On Wednesday, the Idaho House approved a resolution to begin discussions with the Oregon Legislature to potentially annex several counties from Oregon into Idaho.
After many years of being fed up with the policies coming out of Portland, over 30% of the counties in Oregon have voted to secede, and instead join the state of Idaho—in the process creating a new state that would be called #GreaterIdaho.https://t.co/lS1kdWIMaL pic.twitter.com/ZwZqJJsTEo
— Facts Matter (@FactsMatterRB) February 7, 2023
The resolution was spawned by the Greater Idaho Movement, which seeks to expand Idaho’s border into eastern Oregon and absorb 11 counties from the Democrat-controlled state.
These 11 counties, which represent 63% of Oregon’s landmass, have grown frustrated with their lack of representation in their state — and the extremely radical policies being forced upon them by voters in leftist cities like Portland.
Radical leftists living in cities in northwest Oregon — Portland, Salem and Eugene — have significant control over the state’s politics, causing rural conservative Oregonians to be almost completely shut out of decision-making in state governance.
Citizens for Greater Idaho president Mike McCarter described these rural voters’ concerns in an op-ed for Oregon Live.
“The aspirations of Portland-area and northwestern Oregon voters force the state government toward a direction that happens to be incompatible with the values and livelihoods of my town and many in eastern and southern Oregon,” McCarter wrote.
These rural conservative voters would get along much better in Idaho, where they are well-represented in the Idaho legislature. The deep-red state has not elected a Democrat president since Lyndon Johnson in 1964.
Idaho state Rep. Judy Boyle has expressed support for the annexation of conservative Oregon counties, arguing that it would help put a larger buffer between the border district she represents and the drugs pouring into the area from Oregon.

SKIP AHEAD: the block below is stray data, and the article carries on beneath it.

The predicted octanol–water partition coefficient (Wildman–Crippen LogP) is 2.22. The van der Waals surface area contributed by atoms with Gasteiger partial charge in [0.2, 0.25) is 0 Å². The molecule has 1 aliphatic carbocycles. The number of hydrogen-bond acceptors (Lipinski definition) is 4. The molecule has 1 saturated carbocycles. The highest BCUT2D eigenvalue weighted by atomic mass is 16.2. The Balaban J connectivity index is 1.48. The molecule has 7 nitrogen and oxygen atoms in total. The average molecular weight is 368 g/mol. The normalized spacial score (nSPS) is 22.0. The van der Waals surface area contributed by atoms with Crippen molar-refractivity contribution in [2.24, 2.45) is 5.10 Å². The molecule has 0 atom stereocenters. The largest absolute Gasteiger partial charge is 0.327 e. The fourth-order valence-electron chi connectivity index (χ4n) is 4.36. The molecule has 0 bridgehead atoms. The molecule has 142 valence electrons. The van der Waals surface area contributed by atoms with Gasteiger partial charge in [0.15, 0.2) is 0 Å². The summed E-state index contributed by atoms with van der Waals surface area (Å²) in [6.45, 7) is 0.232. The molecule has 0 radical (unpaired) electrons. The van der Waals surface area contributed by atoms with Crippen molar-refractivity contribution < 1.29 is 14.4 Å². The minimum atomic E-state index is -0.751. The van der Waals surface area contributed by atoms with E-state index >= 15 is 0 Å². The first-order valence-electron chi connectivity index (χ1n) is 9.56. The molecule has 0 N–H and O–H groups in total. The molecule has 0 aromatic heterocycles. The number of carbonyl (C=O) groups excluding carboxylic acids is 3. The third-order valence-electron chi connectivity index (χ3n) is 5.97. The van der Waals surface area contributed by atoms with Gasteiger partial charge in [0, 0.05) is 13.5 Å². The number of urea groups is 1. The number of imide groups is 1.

Speaking to the Idaho Press, Boyle said that she voted in favor of the resolution to “get those drugs away from us,” referring to Oregon’s decriminalization of numerous illegal drugs that has led to an increase in drug use and distribution.
Another state lawmaker in Idaho, Rep. Barbara Ehardt, has argued that the annexation would provide a lot of benefits to her state.
While some have expressed concern about the move being a loss for Oregon, The Federalist has pointed out that “If the Oregon legislature is worried about losing so much state land… proponents argue that the majority of land in the expansion is federally or privately owned. The state government would not be losing much.”
Others have also pointed out that the annexation would only cause Oregon to lose one congressional seat and one electoral vote.
Some Democrats in the Idaho legislature have come out against the move, including the state’s House Minority Leader Rep. Ilana Rubel (D).
“We should not be self-segregating by ideology like this,” Rubel told a local news channel. “I think we’re on a path to civil war if we keep going down this path. We have got to learn to get along better and work together better. The answer cannot be to carve up the country and redraw lines that have been in place for a century or more, just so we can only be surrounded by people that perfectly agree with us.”
While the measure is now headed to the Idaho Senate for approval, it also has to be approved by Oregon’s legislature and the U.S. Congress. Meanwhile, 11 rural counties in Oregon have already signed onto a petition in favor of the expansion.
Oregon isn’t the only state where moves like this are being demanded. The “New California Movement” has also been advocating for creating an entirely new state, separate from the radical left areas of the state.